In 1956, the photographer Inge Morath and her friend and editor Robert Delpire left for the Middle East. Reflecting back on this voyage to Iran, Iraq, and Jordan, she said, “At that time it was very complicated for women to travel alone in the Middle East. I was always very considerate of how people live. If you don’t respect what people do, you should not photograph them.”
There is a connection between the photographer and those being photographed that immediately seizes anybody who is faced with this image: That is to say, you, them, me. The unbridled dance, the hair in the wind, the admiring look of the child who follows the pirouettes, those young girls who create visual mayhem stretching to the horizon, taken together it moves us, it reminds us that in the intimate moment when the photographer decides and releases the shutter, at that instant, she puts her very idea of photography into practice. “I photograph what I see. I have one eye riveted on the scene and the other turned inward on myself and my soul.”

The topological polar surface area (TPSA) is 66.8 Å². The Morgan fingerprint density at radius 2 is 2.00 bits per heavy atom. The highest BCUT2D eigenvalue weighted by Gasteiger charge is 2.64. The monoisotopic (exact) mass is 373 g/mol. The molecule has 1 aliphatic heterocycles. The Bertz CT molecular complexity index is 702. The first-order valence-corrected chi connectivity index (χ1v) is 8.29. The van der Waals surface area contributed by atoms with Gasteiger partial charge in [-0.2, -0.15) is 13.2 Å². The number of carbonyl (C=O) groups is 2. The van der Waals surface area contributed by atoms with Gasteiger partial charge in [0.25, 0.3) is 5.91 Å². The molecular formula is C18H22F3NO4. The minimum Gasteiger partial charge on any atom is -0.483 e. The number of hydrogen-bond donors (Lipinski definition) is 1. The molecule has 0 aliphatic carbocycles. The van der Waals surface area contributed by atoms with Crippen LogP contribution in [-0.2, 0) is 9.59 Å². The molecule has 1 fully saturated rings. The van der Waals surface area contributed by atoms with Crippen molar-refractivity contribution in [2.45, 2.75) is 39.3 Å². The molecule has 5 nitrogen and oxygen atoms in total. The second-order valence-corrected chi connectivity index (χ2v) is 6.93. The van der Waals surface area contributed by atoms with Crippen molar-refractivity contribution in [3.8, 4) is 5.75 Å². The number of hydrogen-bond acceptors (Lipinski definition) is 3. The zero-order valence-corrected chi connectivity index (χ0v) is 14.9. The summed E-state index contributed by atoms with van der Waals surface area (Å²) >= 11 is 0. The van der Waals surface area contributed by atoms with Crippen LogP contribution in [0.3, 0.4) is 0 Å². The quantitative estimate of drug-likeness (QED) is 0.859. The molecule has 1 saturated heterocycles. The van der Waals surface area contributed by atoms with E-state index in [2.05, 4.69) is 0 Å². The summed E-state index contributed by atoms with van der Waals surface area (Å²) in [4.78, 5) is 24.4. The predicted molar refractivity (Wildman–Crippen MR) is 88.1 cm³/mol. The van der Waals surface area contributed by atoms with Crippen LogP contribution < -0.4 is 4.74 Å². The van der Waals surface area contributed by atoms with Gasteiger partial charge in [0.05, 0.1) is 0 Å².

Dancing Bedouins in vicinity of Baghdad, 1956. Medium: Vintage silver gelatin print, signed. Available for viewing at the gallery.
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